massé

(redirected from masse)
Also found in: Thesaurus, Medical, Acronyms, Idioms, Encyclopedia.
Related to masse: masse shot, MAASE

mas·sé

 (mă-sā′)
n.
A stroke in billiards made by striking the cue ball off center with the cue held at a sharper angle than is usual, so that the cue ball moves in a curve before hitting its target ball.

[French, from past participle of masser, to make a massé shot, from masse, mace (an early form of billiard cue), from Old French, club; see mace1.]

massé

(ˈmæsɪ) or

massé shot

n
(Billiards & Snooker) billiards a stroke made by hitting the cue ball off centre with the cue held nearly vertically, esp so as to make the ball move in a curve around another ball before hitting the object ball
[C19: from French, from masser to hit from above with a hammer, from masse sledgehammer, from Old French mace mace1]

mas•sé

(mæˈseɪ)

n., pl. -sés.
a billiard stroke with the cue held virtually perpendicular to the table.
[1870–75; < French: literally, hammered, i.e., struck from above <masse sledge hammer (Old French mace)]
ThesaurusAntonymsRelated WordsSynonymsLegend:
Noun1.masse - a shot in billiards made by hitting the cue ball with the cue held nearly verticallymasse - a shot in billiards made by hitting the cue ball with the cue held nearly vertically; the cue ball spins around another ball before hitting the object ball
billiards - any of several games played on rectangular cloth-covered table (with cushioned edges) in which long tapering cue sticks are used to propel ivory (or composition) balls
pocket billiards, pool - any of various games played on a pool table having 6 pockets
stroke, shot - (sports) the act of swinging or striking at a ball with a club or racket or bat or cue or hand; "it took two strokes to get out of the bunker"; "a good shot requires good balance and tempo"; "he left me an almost impossible shot"
Mentioned in ?
References in classic literature ?
The instant my father was dead creditors seemed to spring up out of the ground, and to assail us en masse. Everything that we possessed had to be surrendered to them, including a little house which my father had bought six months after our arrival in St.
One afternoon (I had then been three weeks at Lowood), as I was sitting with a slate in my hand, puzzling over a sum in long division, my eyes, raised in abstraction to the window, caught sight of a figure just passing: I recognised almost instinctively that gaunt outline; and when, two minutes after, all the school, teachers included, rose en masse, it was not necessary for me to look up in order to ascertain whose entrance they thus greeted.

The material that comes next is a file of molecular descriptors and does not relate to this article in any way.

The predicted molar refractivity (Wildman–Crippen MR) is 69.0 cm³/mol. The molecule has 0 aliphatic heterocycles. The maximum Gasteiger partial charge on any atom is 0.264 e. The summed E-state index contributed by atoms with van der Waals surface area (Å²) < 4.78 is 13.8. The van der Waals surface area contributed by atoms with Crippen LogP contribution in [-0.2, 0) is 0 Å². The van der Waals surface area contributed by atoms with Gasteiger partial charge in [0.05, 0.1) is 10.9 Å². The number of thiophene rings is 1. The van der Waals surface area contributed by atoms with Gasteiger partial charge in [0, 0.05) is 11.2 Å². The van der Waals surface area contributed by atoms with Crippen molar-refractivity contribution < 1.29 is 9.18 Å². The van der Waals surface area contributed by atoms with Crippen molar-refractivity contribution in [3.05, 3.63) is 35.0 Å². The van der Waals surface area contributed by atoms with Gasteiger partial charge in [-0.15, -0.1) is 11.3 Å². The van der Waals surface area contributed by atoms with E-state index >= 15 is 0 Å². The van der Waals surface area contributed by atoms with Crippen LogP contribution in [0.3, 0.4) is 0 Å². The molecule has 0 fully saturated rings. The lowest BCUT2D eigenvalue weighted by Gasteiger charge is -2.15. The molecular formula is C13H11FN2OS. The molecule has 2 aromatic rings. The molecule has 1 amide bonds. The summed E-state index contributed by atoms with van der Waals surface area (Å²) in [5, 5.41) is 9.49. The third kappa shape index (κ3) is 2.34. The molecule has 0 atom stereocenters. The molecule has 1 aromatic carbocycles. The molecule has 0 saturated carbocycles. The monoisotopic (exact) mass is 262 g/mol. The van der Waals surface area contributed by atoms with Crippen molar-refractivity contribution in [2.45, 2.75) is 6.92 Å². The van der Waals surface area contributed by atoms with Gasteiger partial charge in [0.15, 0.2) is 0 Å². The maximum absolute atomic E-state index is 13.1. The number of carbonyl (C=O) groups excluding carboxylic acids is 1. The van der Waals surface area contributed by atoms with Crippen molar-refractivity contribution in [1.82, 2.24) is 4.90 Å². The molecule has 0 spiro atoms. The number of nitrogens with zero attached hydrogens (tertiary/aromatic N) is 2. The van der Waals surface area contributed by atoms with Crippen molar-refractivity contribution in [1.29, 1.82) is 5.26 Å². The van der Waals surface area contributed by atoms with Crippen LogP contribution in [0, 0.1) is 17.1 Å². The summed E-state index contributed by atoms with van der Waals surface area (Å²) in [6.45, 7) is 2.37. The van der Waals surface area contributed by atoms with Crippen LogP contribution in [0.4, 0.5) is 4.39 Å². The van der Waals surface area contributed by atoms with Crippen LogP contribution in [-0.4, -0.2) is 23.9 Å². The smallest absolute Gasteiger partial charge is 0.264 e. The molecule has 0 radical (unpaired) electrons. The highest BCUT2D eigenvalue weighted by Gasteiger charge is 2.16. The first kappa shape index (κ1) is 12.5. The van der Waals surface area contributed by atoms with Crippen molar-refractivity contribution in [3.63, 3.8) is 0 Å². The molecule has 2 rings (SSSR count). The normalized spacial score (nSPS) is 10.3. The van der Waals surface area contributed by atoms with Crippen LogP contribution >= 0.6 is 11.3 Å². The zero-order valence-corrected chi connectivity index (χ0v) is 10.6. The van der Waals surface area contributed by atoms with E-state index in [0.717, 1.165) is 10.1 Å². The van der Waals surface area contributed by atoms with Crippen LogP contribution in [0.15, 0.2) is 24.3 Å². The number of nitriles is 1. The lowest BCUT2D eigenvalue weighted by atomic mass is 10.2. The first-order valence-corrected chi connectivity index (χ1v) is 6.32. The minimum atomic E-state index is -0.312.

The whole population of the great six-million city was stirring, slipping, running; pres- ently it would be pouring EN MASSE northward.
You are supposed to have escaped, en masse, from your keepers.
Had the abhorred effort been extorted from them by injudicious and arbitrary measures on the part of the Professor, they would have resisted as obstinately, as clamorously, as desperate swine; and though not brave singly, they were relentless acting EN MASSE.
In other words, on learning that the old lady had changed her mind about departing, and was bent on setting out for the Casino again, the whole of our gang (Polina only excepted) proceeded en masse to her rooms, for the purpose of finally and frankly treating with her.
This spirit had infected the Mercenaries, of which three regiments in particular were ready to come over to us en masse.
The strata of the latter are frequently arched wit perfect symmetry, and the appearance of some of the masse is in consequence most singular.
On these crests hug masses, exceeding in dimensions any small building, seeme to stand arrested in their headlong course: there, also, th curved strata of the archways lay piled on each other, lik the ruins of some vast and ancient cathedral.
Aglaya, however, suggested that it was a little unceremonious to go en masse to see him.
"The defense was better than the Red Sox," Masse added.
And Liverpool came out to see them en masse too with around 800,000 people flocking to the docks to get a close-up look at the ships.